Friday, April 2, 2010

What Divorce Law is Doing to Marriage Part 15

More from the words of Jeb Abraham

Your lawyer will tell you that you have to respond to most of interrogatories. You can rightly object to some questions, but you might end up in a special court hearing to determine whether your objections are legally valid. And, of course, court hearing to determine whether your objections are legally valid. And, of course, court hearings will mean additional costs to you.

You will find it incredible that you must expose the most intimate details of your life to public scrutiny just to remain a parent to your children. And isn’t there the Fifth Amendment to the Constitution of the United States which is supposed to protect you from having to give information against yourself in a trial?

Your lawyer will explain that discovery procedures such as interrogatories are among the great innovations of American law. They are designed to prevent trial surprise and ambush. Before the trial starts, both parties have a right to dig for-and get-all relevant information about the case. The law reckons that if the parties see all the facts ahead of trial, they may decide to settle and save themselves the hardship of a court battle. And if they decide to go on trial anyway, at least the trial will be conducted as openly and truthfully as possible.

In the context of discovery, “relevant information” has a very broad meaning. It can mean information that itself may not be admissible at trial but might conceivably lead to other evidence that is admissible. So, for example, if it turns out that you had sex with other women during your marriage, that may not be relevant because your wife filed for a no-fault divorce, and she isn’t claiming alternate grounds of adultery. But her attorney could argue if you have had extra-marital sex or even if you just dated other women, then you undoubtedly spent some money on them, too. She could then claim that, by spending money on other women when your marriage was in the process of breaking down, you dissipated marital property on non-family matters and you should be held accountable for that. The irrelevant facts of your having sex or socializing thus lead to the relevant fact of dissipating marital property.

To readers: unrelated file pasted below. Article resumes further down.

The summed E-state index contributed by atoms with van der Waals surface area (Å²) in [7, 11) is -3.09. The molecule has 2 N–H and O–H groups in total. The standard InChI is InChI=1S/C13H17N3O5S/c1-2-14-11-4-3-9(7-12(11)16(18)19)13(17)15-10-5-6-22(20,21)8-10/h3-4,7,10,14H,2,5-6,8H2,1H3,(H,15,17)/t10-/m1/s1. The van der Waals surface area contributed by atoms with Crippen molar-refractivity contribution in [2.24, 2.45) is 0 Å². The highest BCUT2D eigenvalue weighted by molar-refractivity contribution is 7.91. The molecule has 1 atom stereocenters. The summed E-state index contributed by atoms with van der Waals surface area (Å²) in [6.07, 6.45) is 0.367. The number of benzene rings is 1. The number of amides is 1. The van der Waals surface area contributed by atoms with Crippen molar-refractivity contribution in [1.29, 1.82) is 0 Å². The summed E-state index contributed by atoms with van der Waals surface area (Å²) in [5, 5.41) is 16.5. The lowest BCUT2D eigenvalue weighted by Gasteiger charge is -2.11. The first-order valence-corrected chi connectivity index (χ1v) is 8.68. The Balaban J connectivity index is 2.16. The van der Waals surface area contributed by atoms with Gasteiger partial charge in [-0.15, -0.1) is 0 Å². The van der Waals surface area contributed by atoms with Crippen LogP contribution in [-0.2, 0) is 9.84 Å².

Of course, you could argue back that if your wife’s attorney is looking for instances of dissipation, she should phrase her interrogatories more narrowly rather than fish for sensational information that she doesn’t really need other than to fazzle and embarrass you. But that could get to be an expensive argument. And then, the court may find that-given the policy of encouraging as much information as possible to come to light before trial-the questions, as phased, are relevant enough.

But here’s the rub. If we were to ask your wife the same kinds of questions, and she objects, her objections may carry more weight than yours. If she had sex or socialized with other men, it is likely that the men spent money on her rather than the other way around. So you couldn’t pin the dissipation rationale on her. You couldn’t even argue that the money that men spent on her was income earned during the marriage and thus marital property in which you should share. That’s because, unless your wife explicitly charged them to go out with her, a court would undoubtedly rule that the money was in the nature of a gift to her-not earned income, and, therefore, not marital property. You could only argue that sleeping around diminished her moral fitness to be a custodian of your children, but courts don’t much buy this kind of thinking anymore.